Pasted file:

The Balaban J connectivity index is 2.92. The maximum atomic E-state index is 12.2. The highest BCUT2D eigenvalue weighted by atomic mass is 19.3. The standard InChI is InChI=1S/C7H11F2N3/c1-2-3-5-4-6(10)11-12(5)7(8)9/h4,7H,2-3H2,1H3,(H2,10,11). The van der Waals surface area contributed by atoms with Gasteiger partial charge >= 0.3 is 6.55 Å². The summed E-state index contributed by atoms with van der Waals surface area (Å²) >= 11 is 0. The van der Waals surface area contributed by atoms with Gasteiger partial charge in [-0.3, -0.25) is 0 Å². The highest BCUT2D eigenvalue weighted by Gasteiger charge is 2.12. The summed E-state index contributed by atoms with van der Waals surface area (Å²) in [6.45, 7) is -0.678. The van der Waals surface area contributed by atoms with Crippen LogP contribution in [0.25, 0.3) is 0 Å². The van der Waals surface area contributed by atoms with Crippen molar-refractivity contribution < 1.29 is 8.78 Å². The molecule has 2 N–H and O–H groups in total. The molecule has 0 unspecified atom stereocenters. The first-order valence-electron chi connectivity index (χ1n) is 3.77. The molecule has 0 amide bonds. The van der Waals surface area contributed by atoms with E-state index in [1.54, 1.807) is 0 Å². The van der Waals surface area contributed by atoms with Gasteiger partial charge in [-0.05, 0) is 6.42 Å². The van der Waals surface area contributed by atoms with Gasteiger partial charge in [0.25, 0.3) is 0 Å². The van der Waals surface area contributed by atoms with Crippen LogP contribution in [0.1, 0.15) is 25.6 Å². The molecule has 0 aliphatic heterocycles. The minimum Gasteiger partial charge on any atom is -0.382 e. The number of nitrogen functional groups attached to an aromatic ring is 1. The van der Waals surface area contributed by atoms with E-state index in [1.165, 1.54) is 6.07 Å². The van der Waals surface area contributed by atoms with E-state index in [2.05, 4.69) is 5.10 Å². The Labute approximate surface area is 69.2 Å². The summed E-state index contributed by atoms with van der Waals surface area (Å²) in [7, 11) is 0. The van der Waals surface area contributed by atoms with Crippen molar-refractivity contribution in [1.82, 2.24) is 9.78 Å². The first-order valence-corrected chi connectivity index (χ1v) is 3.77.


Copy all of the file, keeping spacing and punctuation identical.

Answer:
The Balaban J connectivity index is 2.92. The maximum atomic E-state index is 12.2. The highest BCUT2D eigenvalue weighted by atomic mass is 19.3. The standard InChI is InChI=1S/C7H11F2N3/c1-2-3-5-4-6(10)11-12(5)7(8)9/h4,7H,2-3H2,1H3,(H2,10,11). The van der Waals surface area contributed by atoms with Gasteiger partial charge >= 0.3 is 6.55 Å². The summed E-state index contributed by atoms with van der Waals surface area (Å²) >= 11 is 0. The van der Waals surface area contributed by atoms with Gasteiger partial charge in [-0.3, -0.25) is 0 Å². The highest BCUT2D eigenvalue weighted by Gasteiger charge is 2.12. The summed E-state index contributed by atoms with van der Waals surface area (Å²) in [6.45, 7) is -0.678. The van der Waals surface area contributed by atoms with Crippen LogP contribution in [0.25, 0.3) is 0 Å². The van der Waals surface area contributed by atoms with Crippen molar-refractivity contribution < 1.29 is 8.78 Å². The molecule has 2 N–H and O–H groups in total. The molecule has 0 unspecified atom stereocenters. The first-order valence-electron chi connectivity index (χ1n) is 3.77. The molecule has 0 amide bonds. The van der Waals surface area contributed by atoms with E-state index in [1.54, 1.807) is 0 Å². The van der Waals surface area contributed by atoms with Gasteiger partial charge in [-0.05, 0) is 6.42 Å². The van der Waals surface area contributed by atoms with Gasteiger partial charge in [0.25, 0.3) is 0 Å². The van der Waals surface area contributed by atoms with Crippen LogP contribution in [0.1, 0.15) is 25.6 Å². The molecule has 0 aliphatic heterocycles. The minimum Gasteiger partial charge on any atom is -0.382 e. The number of nitrogen functional groups attached to an aromatic ring is 1. The van der Waals surface area contributed by atoms with E-state index in [1.165, 1.54) is 6.07 Å². The van der Waals surface area contributed by atoms with E-state index in [2.05, 4.69) is 5.10 Å². The Labute approximate surface area is 69.2 Å². The summed E-state index contributed by atoms with van der Waals surface area (Å²) in [7, 11) is 0. The van der Waals surface area contributed by atoms with Crippen molar-refractivity contribution in [1.82, 2.24) is 9.78 Å². The first-order valence-corrected chi connectivity index (χ1v) is 3.77.